I need to invest in something new, efficient, reliable, green, clean – something modern. The question is how much is it going to cost, and the answer is …What?! You cannot be serious. And that is exactly the dilemma we face in Britain today, as we consider the needs of the fastest-growing economy in Europe, getting financial help from forbrukslån would be the smartest move here.
Take London, now responsible for almost 25 per cent of UK GDP. The population is about to reach an all-time high of 8.6 million, and is projected to hit 10 million by 2030. You may ask: is that a good thing? Is growth in itself a good thing? What if it just means more frenzy and more traffic, more people being fed abjectly into the maw of an overcrowded public transport system?
Surely we should care not just about national GDP – though obviously that is a matter of growing pride – but about quality of life: how much time we have at the end of the day, how much time to play with the kids, to read, to think, to relax, to be proper human beings.
In the weeks before Christmas we had more people on the Tube than ever before – more than 5.7 million a day; indeed we have more people using virtually every mode of transport. And as the crowding increases across the country, people are finding their journeys are getting longer and longer; their mornings earlier, their evenings later; and they have less and less time for themselves.
Of course, we could just muddle on: we could rely on the upgrades of the old Victorian Tube, and the introduction of Crossrail – itself a scheme that is now 40 years old. Or else we could see the sense of what my friend the plumber says: that sometimes you need to go for the next big investment.
Look at the pressure on the suburban rail network – especially the lines coming into Waterloo from the south-west of London. Look at the pressure on the Tube. Consider that Crossrail is going to be full as soon as it opens in 2018. It is time for Crossrail 2 – what they used to call the Hackney-Chelsea line.
With the support of the Treasury, we are launching plans for a new 13-mile tunnel under the middle of London – south-west to north-east – as the heart of a new railway. Crossrail 2 would deliver more than £2 in benefit to the UK for every £1 it cost; it would enable us to build about 200,000 homes on largely derelict land in the north-east.
It would create vast economic activity and tax revenues that would be exported from London to the rest of the country. It would shorten journeys and improve the lives of millions.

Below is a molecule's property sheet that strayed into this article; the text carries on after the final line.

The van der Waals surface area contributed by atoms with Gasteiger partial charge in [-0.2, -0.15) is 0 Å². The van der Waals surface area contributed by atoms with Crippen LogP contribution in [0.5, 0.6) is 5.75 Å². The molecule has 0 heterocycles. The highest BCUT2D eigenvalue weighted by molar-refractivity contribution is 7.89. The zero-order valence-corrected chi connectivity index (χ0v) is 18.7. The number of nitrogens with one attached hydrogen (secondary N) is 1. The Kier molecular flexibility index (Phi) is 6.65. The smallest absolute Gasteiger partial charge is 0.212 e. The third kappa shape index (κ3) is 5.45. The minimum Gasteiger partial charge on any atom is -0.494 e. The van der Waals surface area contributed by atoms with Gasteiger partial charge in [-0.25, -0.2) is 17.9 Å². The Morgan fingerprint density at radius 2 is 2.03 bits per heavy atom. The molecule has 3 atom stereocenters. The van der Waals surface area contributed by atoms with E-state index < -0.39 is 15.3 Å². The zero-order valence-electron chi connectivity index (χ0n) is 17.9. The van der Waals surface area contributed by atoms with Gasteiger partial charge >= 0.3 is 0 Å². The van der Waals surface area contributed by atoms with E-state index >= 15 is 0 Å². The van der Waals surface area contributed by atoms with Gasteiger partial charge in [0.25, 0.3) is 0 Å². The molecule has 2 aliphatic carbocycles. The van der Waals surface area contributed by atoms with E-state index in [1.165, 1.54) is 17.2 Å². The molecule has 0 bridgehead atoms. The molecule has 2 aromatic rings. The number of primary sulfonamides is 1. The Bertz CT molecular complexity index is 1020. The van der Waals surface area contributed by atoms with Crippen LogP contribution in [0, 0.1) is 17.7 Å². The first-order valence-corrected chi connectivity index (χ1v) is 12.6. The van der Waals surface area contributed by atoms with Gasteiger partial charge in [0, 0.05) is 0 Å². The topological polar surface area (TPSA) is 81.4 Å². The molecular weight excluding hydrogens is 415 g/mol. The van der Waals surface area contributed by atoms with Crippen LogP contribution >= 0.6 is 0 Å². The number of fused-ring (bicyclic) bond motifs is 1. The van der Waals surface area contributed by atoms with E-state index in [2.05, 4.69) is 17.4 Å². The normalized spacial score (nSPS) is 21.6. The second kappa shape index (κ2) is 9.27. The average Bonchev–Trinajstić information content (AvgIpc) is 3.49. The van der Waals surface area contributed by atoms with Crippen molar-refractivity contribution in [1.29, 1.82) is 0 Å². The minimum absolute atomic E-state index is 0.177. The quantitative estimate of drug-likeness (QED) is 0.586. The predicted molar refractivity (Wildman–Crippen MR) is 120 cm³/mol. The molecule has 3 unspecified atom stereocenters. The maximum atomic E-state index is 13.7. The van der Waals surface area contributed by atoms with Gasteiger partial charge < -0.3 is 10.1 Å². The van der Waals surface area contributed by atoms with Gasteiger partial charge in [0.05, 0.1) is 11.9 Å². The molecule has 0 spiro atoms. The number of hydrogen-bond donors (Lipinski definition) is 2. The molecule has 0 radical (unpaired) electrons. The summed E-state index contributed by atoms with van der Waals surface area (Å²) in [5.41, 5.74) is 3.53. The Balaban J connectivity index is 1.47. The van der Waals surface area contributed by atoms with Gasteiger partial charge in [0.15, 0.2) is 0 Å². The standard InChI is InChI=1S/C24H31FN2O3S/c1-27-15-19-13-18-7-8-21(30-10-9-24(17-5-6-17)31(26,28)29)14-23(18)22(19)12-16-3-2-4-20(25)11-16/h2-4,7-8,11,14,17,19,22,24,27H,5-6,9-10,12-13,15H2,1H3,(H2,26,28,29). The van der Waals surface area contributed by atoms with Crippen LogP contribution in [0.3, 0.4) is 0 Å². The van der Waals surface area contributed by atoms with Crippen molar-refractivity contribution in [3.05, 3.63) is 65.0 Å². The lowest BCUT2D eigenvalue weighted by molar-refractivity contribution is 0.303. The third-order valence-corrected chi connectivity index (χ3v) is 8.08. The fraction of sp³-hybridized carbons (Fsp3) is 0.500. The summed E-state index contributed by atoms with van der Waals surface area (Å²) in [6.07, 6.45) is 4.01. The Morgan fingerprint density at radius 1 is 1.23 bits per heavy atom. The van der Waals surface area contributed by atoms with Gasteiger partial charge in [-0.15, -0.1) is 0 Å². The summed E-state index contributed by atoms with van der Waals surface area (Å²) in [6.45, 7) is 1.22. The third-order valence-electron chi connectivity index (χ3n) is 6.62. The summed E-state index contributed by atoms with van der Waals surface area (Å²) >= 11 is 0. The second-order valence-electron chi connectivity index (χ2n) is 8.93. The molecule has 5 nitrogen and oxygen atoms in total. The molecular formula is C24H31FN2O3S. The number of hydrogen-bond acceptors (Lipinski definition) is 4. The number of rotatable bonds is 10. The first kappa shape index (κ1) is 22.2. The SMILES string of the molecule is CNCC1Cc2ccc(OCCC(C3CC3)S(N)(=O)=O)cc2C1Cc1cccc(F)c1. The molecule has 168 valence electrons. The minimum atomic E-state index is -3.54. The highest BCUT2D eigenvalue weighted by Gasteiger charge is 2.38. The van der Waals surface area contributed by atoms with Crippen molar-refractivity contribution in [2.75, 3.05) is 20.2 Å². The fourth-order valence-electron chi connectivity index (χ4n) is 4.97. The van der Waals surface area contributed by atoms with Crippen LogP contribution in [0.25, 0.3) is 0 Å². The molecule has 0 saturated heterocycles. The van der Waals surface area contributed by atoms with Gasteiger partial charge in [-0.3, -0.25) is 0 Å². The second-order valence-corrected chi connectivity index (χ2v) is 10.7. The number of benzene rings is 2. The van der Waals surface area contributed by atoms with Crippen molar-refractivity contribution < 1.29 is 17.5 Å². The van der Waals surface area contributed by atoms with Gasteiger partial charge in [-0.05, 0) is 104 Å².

Of course it will be expensive – £27 billion in today’s prices – and we must acknowledge the strong feeling in the rest of the country that London has had it pretty good lately. That is why it is crucial to stress that we in the capital fully accept that the city should shoulder the majority of the burden of funding the scheme.
How? By developing the payment models we are already using to fund Crossrail (which will be a third supported by London business) and the Northern Line Extension, which is being fully paid for by the future tax yields from the developments the two new stations will make possible in the Battersea area.
We need the same approach to Crossrail 2 – and that means giving London a share of the increase in stamp duty generated by the city, and allowing that money to be allocated to Crossrail 2.
Think of the stamp duty on the 200,000 homes the scheme would unlock: that sum alone would be a significant contribution towards the total bill. This does not mean less money for the rest of the UK: the new railway brings higher growth and therefore additional potential for investment all round. And what is right for London is right for all the other core cities of the UK, the motors of our economy.
It is time for British cities to grow up, to be given more responsibilities for the taxes they yield – and to plan and build the infrastructure they need. We can patch up our roads and our rail; we can make do and mend – but unless we unlock local financing of long-term infrastructure, the system will one day seize up like a poor old put-upon boiler.